Tagore’s 1916-17 US trip was also riddled with a couple of murky and controversial affairs. A possible attempt on his life was made by an extremist outfit when he was staying at the Palace Hotel in San Francisco. Later, the poet was also accused of being part of a Hindu-German conspiracy that would put him under clandestine surveillance by British intelligence while traveling in the U.S.
Three years later, in October 1920, Tagore returned to America again to raise funds for Shantiniketan. This was a disappointing four-month trip for the poet. The enthusiasm built around his previous two visits was markedly absent this time. His unconventional views on nationalism, his criticism of materialism, and his staunch anti-war stand were met with disapproval in a post-war America. Even his fundraising efforts for Shantiniketan went in vain. American businessmen whom he had met (J.P. Morgan and John D. Rockefeller among them) were skeptical of the overtures of the Indian poet, who was known for his anti-imperialist diatribes, and his renouncement of knighthood in the aftermath of the Jalianwala Bagh killings in 1919 was viewed as an insult to the British Empire, with which the American industrialists had close business ties.
In January 1921, Tagore returned home a bitter man.
Throughout the 1920s, Tagore would remain an inveterate globe-trotting poet. He would visit many countries in Europe on multiple occasions, travel to the exotic Far East, and exchange ideas with luminaries like Romain Rolland and Albert Einstein. But it would take eight long years for him to return to the American shores. In 1929, Canada’s Council of Education invited Tagore and the Canadian sojourn was to be followed by an extensive tour of the U.S. cities. However, an untoward incident cut his visit short. Tagore was handled in an abrasive manner by the immigration officials at Vancouver, his port of entry. Reportedly, the Nobel Laureate was asked, among other things, whether he could read and write! An infuriated Tagore canceled all his engagements and after a 3-week stay in Los Angeles, headed off to Japan.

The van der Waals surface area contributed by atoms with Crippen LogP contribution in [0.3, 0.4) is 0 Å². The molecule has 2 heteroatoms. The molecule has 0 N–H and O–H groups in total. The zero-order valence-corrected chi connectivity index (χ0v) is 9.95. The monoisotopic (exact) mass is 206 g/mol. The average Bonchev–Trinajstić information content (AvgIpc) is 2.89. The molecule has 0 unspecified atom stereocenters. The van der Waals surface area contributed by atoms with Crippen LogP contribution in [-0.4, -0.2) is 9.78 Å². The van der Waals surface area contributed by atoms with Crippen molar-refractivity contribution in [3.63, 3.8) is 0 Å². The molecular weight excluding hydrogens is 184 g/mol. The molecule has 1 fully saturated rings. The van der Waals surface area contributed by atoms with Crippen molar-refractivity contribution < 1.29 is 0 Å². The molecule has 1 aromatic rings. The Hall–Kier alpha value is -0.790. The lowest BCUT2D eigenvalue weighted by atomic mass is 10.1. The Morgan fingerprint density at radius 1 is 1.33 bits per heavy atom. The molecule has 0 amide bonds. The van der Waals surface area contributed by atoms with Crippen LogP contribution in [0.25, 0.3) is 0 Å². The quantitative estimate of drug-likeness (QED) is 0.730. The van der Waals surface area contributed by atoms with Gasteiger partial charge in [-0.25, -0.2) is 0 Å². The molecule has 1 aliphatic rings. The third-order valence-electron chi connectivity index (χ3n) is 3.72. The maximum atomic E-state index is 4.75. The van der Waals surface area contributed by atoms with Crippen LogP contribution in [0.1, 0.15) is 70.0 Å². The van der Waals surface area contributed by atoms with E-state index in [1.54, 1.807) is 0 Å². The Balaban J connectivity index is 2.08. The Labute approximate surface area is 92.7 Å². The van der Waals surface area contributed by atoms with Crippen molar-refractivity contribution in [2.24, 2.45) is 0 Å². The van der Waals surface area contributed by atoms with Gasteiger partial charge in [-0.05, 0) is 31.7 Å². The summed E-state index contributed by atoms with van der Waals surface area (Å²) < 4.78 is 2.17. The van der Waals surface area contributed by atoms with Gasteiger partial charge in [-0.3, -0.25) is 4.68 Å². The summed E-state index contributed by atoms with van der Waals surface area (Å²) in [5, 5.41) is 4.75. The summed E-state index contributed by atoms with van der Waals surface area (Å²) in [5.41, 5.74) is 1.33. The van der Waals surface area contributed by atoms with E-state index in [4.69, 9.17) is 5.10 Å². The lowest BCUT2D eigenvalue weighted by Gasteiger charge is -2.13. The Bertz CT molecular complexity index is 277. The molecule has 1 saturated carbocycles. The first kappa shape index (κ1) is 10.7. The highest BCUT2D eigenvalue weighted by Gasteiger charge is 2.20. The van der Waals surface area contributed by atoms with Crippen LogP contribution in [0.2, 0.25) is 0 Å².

A year later in late 1930, Tagore returned to America for what would be his last visit, following his tour of the Soviet Union. The final trip was, in comparison with the intermediate visits in the 1920s, a resounding success story. During the two-month visit, the New York Times carried twenty-one reports on Tagore, which included two interviews and a story captioned ‘A mathematician and a mystic meet in Manhattan’ that wrote on his meeting with Albert Einstein when the duo deliberated on profound questions on truth and beauty. Tagore was a guest of honor at the White House and a private interview with President Herbert Hoover had been arranged. When Tagore lectured at Carnegie Hall in New York, which held 4000 people, thousands had to be turned away. A dance performance was given at the Broadway by Ruth St. Denis to raise funds for Shantiniketan. Tagore’s paintings, which had a successful run in a traveling exhibition across Europe, were showcased in art spaces of New York and Boston.
Rabindranath Tagore had traveled to more than 30 countries in his lifetime, but it remains a little-known fact that the seventeen months spent in America on five occasions from 1912 to 1930 was the longest time the poet had stayed in any country, except his homeland and England.
In his philosophy of denouncing militarism and aggressive nationalism, Tagore was far ahead of his times, and that perhaps explains why he often fell from the favor of his audience, not only in America but also in his homeland. But his views turned out to be too true when the world was engulfed in yet another war in 1939, two years before his death. Eight decades later, with the rise of jingoism and hostile foreign policies in many parts of the globe, Tagore’s luminous words of caution still ring true in the modern consciousness.
Sugato Mukherjee is a journalist based in Kolkata with bylines in The Globe and Mail, Al Jazeera, Nat Geo Traveller, Fodor’s Travel, Atlas Obscura, Mint Lounge, and The Hindu Business Line, among others.